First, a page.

The Securities and Exchange Commission earlier this year fined the CEO and president of Cheetah Mobile for insider trading even though they had each executed a 10b5-1 plan.
The plan gives executives and officers an affirmative defense for making an advantageous trade, but as a result of its investigation, the SEC concluded the executives had timed their trades knowing bad news was about to drop: their biggest advertiser was pulling back in its spend with the company. The two were fined $556,580 and $200,254, respectively.
"While trading pursuant to 10b5-1 plans can shield employees from insider trading liability under certain circumstances, these executives’ plans did not comply with the securities laws because they were in possession of material nonpublic information when they entered into it,” Joseph Sansone, an SEC enforcement officer, said at the time.
With changes to its rules governing 10b5-1 plans finalized December 14, that kind of enforcement action will get easier for the SEC by putting executives and officers in a much tighter box in terms of when and how often they can trade their shares.
It also makes them certify they’re not acting on non-public information and beefs up disclosure requirements.
“If insiders don’t act in good faith when using such plans, the plans will not offer them an affirmative defense,” SEC Chair Gary Gensler said earlier this year when agency staff was working on the changes.
Critics have long had a problem with 10b5-1 plans because they’re open to manipulation to hide insider trading.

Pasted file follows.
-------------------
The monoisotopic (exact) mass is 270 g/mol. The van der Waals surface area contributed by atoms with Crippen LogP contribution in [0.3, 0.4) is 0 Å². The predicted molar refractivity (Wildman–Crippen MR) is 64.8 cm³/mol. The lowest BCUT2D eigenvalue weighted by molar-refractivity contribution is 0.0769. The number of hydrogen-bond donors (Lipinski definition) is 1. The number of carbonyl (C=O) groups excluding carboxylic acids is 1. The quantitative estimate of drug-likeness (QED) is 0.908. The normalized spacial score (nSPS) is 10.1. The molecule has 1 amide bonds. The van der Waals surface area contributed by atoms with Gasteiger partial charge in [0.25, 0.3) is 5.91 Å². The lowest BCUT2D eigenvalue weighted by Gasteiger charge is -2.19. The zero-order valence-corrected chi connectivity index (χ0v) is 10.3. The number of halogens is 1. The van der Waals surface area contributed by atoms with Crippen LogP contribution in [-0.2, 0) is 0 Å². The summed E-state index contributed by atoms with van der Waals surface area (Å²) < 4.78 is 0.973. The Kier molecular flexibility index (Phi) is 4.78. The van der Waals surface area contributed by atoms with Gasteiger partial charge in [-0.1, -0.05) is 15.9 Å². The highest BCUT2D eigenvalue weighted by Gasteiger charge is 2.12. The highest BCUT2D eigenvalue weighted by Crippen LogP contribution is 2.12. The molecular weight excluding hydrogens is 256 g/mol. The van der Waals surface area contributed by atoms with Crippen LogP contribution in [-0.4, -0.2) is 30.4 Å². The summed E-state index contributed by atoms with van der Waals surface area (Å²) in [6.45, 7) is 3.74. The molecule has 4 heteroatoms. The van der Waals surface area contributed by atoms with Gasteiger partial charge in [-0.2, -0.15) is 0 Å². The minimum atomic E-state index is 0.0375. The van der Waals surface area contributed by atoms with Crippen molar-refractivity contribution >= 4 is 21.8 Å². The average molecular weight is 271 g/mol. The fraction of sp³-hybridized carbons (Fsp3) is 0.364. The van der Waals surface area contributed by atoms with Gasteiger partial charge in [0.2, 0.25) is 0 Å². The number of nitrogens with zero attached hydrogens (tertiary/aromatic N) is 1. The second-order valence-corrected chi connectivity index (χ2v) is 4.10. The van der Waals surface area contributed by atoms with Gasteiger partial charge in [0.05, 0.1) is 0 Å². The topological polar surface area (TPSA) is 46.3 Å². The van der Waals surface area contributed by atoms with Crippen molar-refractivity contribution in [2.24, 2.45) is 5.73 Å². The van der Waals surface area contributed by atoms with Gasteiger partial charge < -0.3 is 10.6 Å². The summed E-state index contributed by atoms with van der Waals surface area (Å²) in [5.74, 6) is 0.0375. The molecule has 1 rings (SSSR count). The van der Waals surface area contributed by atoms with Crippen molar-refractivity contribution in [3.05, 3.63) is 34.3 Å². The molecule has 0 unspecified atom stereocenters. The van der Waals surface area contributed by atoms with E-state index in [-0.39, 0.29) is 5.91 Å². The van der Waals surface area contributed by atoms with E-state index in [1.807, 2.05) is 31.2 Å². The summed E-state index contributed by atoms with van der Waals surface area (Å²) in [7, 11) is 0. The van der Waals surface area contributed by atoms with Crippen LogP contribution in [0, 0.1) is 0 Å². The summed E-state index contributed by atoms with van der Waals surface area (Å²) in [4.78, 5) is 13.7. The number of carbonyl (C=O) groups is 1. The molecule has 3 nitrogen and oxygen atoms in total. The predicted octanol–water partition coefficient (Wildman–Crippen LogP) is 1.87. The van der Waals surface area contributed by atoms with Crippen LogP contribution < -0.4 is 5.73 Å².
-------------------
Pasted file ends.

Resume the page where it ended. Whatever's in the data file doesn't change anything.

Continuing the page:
“A subset of executives use these plans to engage in opportunistic, large-scale selling,” Stanford University researchers said in a report they released last year.
In his comments earlier this year, Gensler cited research showing 14% of sales in stock involving 10b5-1 plans occur within 30 days of plan adoption. That suggests executives are creating or modifying the plans with an eye on upcoming good or bad news the public doesn’t yet know about.
To make it harder for executives to create a plan and then quickly trade stocks under its protections, the December 14 rule imposes a 90-day cooling-off period between when a plan is created or modified and when executives or officers can trade. Lower-level employees, who are less likely to have insider knowledge of big changes coming, have a 30-day cooling-off period.
Depending on when the company submits its quarterly or other financial report to the SEC and the 10b5-1 plan is disclosed in there, the cooling-off period could be different.
The rule doesn’t make trading outside the window illegal; it just takes away the affirmative defense the 10b5-1 plan provides.
The rule also prohibits executives and officers from defending their trades on the basis of multiple overlapping 10b5-1 plans and they can only trade under a single plan once a year. Insiders also have to certify they’re not making the trade on the basis of non-public information.
There are quarterly and annual disclosure requirements as well, along with descriptions of what those must include.
“We’ve heard from courts, commenters, and members of Congress that insiders have sought to benefit from the rule’s liability protections,” Gensler said in announcing the changes. “I believe today’s amendments will help fill those potential gaps.”